The Al-shabaab militant group has recently employed an innovative tactic to counter intensified airstrikes and thermal detection efforts by the federal government and its international partners.
The group has resorted to using space blankets to conceal their body heat, thus evading aerial thermal detection during airstrikes.
The exact duration of Al-Shabaab’s utilization of this tactic remains unknown at present. However, its emergence has raised concerns among security forces and prompted a military response to address this new challenge.
On Monday, a man identified as Jamal Yasin Hassan appeared before a military court in Mogadishu on charges of attempting to transport what appeared to be space blankets from Jilib to Galhareri for use by Al-Shabaab militants. Hassan’s lawyer argues that the material is commercially available in the markets and asserts that the government lacks a compelling case against his client.
During the court proceedings, the suspect claimed that he was not delivering the material to Al-Shabaab but to a businessman, and he had no knowledge of its intended use by the militant group.
The court will further investigate these claims to determine the veracity of the defendant’s statements and any potential connections to Al-Shabaab.
Al-Shabaab, a militant group operating in Somalia, has been striving to overthrow the central government for over a decade.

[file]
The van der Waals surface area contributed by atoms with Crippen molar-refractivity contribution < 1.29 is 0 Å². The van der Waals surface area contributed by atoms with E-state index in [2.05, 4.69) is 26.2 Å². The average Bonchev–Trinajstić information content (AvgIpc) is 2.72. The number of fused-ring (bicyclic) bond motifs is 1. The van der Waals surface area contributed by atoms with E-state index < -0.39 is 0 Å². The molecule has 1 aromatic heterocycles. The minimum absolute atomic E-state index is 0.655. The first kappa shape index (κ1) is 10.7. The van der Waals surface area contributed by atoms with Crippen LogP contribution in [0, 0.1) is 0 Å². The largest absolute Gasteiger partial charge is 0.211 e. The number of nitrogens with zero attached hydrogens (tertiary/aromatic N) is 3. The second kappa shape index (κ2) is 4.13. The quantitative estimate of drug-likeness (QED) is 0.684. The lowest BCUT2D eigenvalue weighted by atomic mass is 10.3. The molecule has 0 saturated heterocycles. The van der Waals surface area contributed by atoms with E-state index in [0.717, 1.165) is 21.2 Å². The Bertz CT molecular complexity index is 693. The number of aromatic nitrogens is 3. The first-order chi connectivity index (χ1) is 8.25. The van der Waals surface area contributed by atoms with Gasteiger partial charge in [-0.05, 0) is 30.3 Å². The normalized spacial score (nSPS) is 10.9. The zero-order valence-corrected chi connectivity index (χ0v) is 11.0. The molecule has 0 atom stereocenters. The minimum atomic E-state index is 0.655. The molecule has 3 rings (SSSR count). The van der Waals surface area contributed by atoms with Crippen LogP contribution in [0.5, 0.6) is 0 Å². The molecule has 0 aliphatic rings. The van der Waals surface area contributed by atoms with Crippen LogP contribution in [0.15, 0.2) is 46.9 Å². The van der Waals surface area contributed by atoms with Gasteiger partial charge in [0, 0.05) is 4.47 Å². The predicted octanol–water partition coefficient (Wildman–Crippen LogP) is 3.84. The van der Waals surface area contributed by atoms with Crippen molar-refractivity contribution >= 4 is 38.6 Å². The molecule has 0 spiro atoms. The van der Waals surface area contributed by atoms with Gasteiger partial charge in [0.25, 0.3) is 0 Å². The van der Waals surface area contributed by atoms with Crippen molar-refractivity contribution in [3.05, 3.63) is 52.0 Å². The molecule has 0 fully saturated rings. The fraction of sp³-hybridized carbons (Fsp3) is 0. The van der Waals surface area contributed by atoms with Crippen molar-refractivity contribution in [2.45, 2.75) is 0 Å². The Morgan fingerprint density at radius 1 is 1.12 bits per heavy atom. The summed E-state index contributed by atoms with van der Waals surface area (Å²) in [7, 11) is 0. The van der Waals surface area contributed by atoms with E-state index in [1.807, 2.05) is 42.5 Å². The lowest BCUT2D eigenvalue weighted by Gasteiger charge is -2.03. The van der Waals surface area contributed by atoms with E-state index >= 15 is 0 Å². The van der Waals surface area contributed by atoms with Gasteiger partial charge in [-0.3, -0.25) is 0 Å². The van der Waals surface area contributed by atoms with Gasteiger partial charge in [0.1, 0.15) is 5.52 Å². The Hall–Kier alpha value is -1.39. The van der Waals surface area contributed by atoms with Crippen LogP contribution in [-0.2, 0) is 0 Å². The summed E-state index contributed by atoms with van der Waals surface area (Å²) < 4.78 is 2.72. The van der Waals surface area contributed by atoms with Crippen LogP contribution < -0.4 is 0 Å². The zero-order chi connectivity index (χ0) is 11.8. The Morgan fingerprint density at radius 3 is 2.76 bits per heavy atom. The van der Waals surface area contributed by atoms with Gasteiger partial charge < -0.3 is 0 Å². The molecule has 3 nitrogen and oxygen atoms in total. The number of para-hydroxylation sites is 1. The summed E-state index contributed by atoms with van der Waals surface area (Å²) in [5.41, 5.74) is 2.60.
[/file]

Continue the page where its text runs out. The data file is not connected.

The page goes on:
In response, the government has intensified its efforts to combat the group, with a particular focus on rooting out its members through various means.
To aid in these efforts, the United States, Kenya, and Turkey have been providing support to the Somali government by conducting airstrikes targeted at Al-Shabaab militants. This collaboration has yielded significant results in the past, including the elimination of key figures within the organization.
One notable example is the former Al-Shabaab leader Ahmed Abdi Godane, who was killed in a US airstrike in the Lower Shabelle region on September 1, 2014. In 2012, the US government had placed a hefty bounty of $7 million (£4 million) on his head, only two years after he pledged allegiance to al-Qaeda in 2009. Moreover, Godane’s predecessor, Aden Hashi Eyrow, was also eliminated in a US airstrike in Dhusamareb, central Somalia, in 2008.